We now significantly extend the repertoire of computerized methods for scoring video recordings of many behavior tasks that span tests of anxiety, cognition, learning, and memory. These include fear conditioning, open field, zero-maze, Y-maze, plus-maze, T-maze, Barnes maze, place preference, SOR, novel object recognition (NOR), and two- or three-chamber social interaction. We overcome the limitations of existing methods that either required inking part of the animal for automatically identifying body landmarks (Rutten et al., 2008) or required specialized equipment to monitor activity. For each behavior task, we use this new toolbox to automatically compute performance metrics that are commonly scored manually and achieved equal or better consistency compared to inter-observer variability. In addition, we introduce novel fine-grained measurements of task performance that are not available through manual scoring.
We employ some of these tools and a systems-level analysis to evaluate how the aggregate behavior of animals changes with a genetic and/or experimental manipulation. This automated phenotyping of behavior, or autotyping, reveals a novel behavior pattern for a mouse model of blast-induced traumatic brain injury (bTBI). We hypothesized that, due to its role in neuronal survival and proposed role in synaptic plasticity (Sharma et al., 2010; Besnard et al., 2011; Morris et al., 2013), the genetic deletion of transcription factor, Ets-like kinase 1 (Elk-1), would ameliorate some, but not all, behavior impairments of bTBI. Indeed, we find that bTBI increases anxiety-like behavior in wild-type mice and this effect is significantly reduced in Elk-1 knockout (KO) animals.
All animal studies were conducted according to NIH guidelines and were approved by the University of Pennsylvania's Institutional Animal Care and Use Committee (IACUC). We studied the behavioral effects of bTBI using an Elk-1 KO mouse (Cesari et al., 2004) and wild-type littermate (WTLM) mice.
Blast-Induced Traumatic Brain Injury (TBI)
We used a shock-tube to generate a fully developed shock wave within an aluminum tube. The animal was placed 16-mm from the exit of the tube, and experienced a typical blast overpressure loading—a rapid rise in pressure (40 μs) followed by a slightly longer pressure decay (0.615 ms) (Gullotti et al., 2014). For all experiments, we used blast input conditions (peak overpressure: 215 kPa, duration: 0.65 ms) that, when averaged across three pressure transducers placed along the periphery of the exit of the tube, varied less than 5% across all animals tested, and caused an immediate impairment in righting reflex. Once animals recovered their righting reflex, they were returned to a warmed recovery cage.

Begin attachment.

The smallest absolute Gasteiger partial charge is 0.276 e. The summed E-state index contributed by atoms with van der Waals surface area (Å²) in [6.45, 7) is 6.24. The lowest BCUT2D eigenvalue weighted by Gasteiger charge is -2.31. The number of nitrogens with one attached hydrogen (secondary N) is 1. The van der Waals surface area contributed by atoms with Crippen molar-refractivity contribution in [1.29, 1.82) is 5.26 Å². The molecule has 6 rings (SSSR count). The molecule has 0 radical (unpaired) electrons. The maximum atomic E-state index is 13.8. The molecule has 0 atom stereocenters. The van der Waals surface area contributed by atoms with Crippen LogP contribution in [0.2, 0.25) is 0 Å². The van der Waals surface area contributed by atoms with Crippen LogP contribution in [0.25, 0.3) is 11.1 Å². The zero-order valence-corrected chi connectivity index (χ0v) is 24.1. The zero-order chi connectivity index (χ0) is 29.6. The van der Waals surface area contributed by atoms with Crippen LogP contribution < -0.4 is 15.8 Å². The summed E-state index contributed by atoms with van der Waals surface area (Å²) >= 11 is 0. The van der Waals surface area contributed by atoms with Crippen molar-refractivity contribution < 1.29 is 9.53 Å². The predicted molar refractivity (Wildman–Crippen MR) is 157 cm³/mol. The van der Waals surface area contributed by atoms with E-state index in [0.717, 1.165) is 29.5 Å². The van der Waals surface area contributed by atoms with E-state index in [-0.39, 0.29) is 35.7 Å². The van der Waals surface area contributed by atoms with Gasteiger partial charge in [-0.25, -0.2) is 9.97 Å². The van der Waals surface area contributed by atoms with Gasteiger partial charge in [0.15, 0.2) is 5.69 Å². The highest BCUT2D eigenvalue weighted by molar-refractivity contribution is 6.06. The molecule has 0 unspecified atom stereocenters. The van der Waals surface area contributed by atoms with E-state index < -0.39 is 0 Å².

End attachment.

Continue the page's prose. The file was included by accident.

Movement Detection, Tracking, and Orientation Overview
Several simple observations from the video record were automated: (1) determining whether the animal was moving and classifying the type of motion (goal-directed or exploratory), (2) determining the absolute location of the animal in an arena and relative to other objects, (3) identifying several landmarks on the animal's body, and (4) determining the animal's gaze direction and body curvature. These movement classifiers were key for determining an automated score for a given test. All algorithms described below are implemented in MATLAB (MathWorks). The source-code, detailed user guide, and sample experiment videos are freely available on www.seas.upenn.edu/~molneuro/autotyping.html.
Object Tracking and Detection of Interactions with the Environment
We automated the process for determining the precise location of an animal and time spent interacting with an object or within a region of interest (ROI). Traditionally, automated identification of interaction has been a difficult task. A common method uses photobeam crossings in an open field to determine the location of an animal in an arena. However, this method requires the user to predetermine areas of interaction, requires calibration of additional monitoring equipment and the spatial resolution is limited to the density of photobeams. To our knowledge, the only other open-source automated software for object interaction requires inking the mouse's tail to denote a starting point and iteratively searches for position of the nose via multiple line fittings (Rutten et al., 2008), a process that can easily create cumulative errors. In our experience, proprietary software (e.g., Clever Systems) often suffered from this limitation, restricting its utility. Our algorithm consisted of segmenting the mouse in the image; determining locations of head, tail, and centroid; determining the direction of gaze; extrapolating whether the mouse's line of site crosses an ROI; and assigning a label (interacting or not interacting) to each frame.
Segmentation was accomplished by background subtraction. In selecting an efficient and robust algorithm for estimating the background, we note that typical object interaction experiments are short in duration, have relatively constant (perhaps uneven) illumination, steady background geometry throughout the experiment and have minimal shadowing or hardware motion artifacts (i.e., camera is held in position). If there are no moving objects in the scene and no variations in illumination, then for each pixel location, the intensity values along the temporal axis should be constant; however, moving objects or system noise cause pixel intensity to vary from a constant value. Since the moving objects appear only in a small number of images at any pixel location, an estimate of the background was obtained as the main mode of the underlying distribution along the temporal axis for each pixel location (Figures 1A–C). Estimating the background scene was accomplished in under 1 min on a standard workstation with an Intel i940 processor and 6 GB RAM.